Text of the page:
DHR Releases Inventory of Contents in 1887 Richmond Lee Statue Time Capsule

Published January 18, 2022

Department of Historic Resources (www.dhr.virginia.gov) For Immediate Release January 18, 2022

Contact: Katherine Ridgway State Archaeological Conservator katherine.ridgway@dhr.virginia.gov (804) 482-6442

A series of blog posts is also slated to run every week on the agency’s website featuring new research on the artifacts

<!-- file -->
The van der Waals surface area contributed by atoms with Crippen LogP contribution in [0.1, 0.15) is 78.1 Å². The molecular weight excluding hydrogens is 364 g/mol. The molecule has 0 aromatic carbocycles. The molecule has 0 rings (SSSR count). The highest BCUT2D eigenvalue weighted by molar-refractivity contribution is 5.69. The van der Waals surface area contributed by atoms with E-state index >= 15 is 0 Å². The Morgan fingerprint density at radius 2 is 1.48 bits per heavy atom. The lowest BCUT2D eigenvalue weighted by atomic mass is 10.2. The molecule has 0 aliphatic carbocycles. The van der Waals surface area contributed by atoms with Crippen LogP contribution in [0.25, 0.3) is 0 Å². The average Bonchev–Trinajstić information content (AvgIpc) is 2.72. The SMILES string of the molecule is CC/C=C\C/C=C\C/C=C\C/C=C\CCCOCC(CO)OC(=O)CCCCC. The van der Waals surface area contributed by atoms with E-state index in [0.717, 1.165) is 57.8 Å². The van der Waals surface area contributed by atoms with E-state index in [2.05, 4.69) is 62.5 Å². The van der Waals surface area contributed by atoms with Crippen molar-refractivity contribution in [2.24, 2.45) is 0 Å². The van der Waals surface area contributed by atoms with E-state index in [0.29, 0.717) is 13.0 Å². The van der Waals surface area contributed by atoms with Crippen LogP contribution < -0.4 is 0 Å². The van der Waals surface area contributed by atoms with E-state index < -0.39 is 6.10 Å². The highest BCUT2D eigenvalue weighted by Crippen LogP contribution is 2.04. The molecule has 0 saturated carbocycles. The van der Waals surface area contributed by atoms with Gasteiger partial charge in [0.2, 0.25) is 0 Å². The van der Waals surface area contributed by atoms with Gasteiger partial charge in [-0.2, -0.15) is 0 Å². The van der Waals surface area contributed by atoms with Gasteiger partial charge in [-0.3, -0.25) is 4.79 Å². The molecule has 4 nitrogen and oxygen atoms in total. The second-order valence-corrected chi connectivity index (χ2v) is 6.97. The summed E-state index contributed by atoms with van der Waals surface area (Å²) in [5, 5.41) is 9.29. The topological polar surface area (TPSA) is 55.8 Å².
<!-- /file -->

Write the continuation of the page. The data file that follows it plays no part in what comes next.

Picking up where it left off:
RICHMOND – Virginia’s Department of Historic Resources has released an inventory of the objects found inside one of the cornerstone boxes that was buried beneath where the Robert E. Lee monument stood in Richmond. Experts retrieved the copper box from the statue’s foundation in late December and sent it to DHR’s headquarters for a televised opening. State conservators then began the process of identifying, documenting, and preserving its contents. Workers at the former Lee monument site discovered the box on December 27, 2021, just over a week after they removed a smaller lead box from the pedestal containing books, coins, and other documents deposited by the statue’s builders. DHR plans to launch weekly articles on its website detailing new research on the artifacts from both boxes. The inventory, now published on DHR’s website, includes 71 objects altogether. More than 50 of the items are paper-based artifacts and books. The box also contained 19th-century–era bullets, silver and copper coins, badges, wood-made items, and a “piece of a stone wall.” Conservators compared the box contents to the list of items recorded in an 1887 Richmond Dispatch article that circulated during the time the box was laid under the monument. Twenty out of the total number of objects that conservators catalogued were not mentioned in the article. The copper cornerstone box was placed in the Lee statue foundation in 1887. Virginia Freemason William Bryan Isaacs (1818-1895) oversaw the collection of its items in Richmond. He chose objects that he believed represented the “present age” of the time. Isaacs and his contemporaries did not intend for the box to be accessed and opened at a later date in the future. Contrary to the modern-day notion of time capsules, the cornerstone box was, simply put, meant for an eternity.

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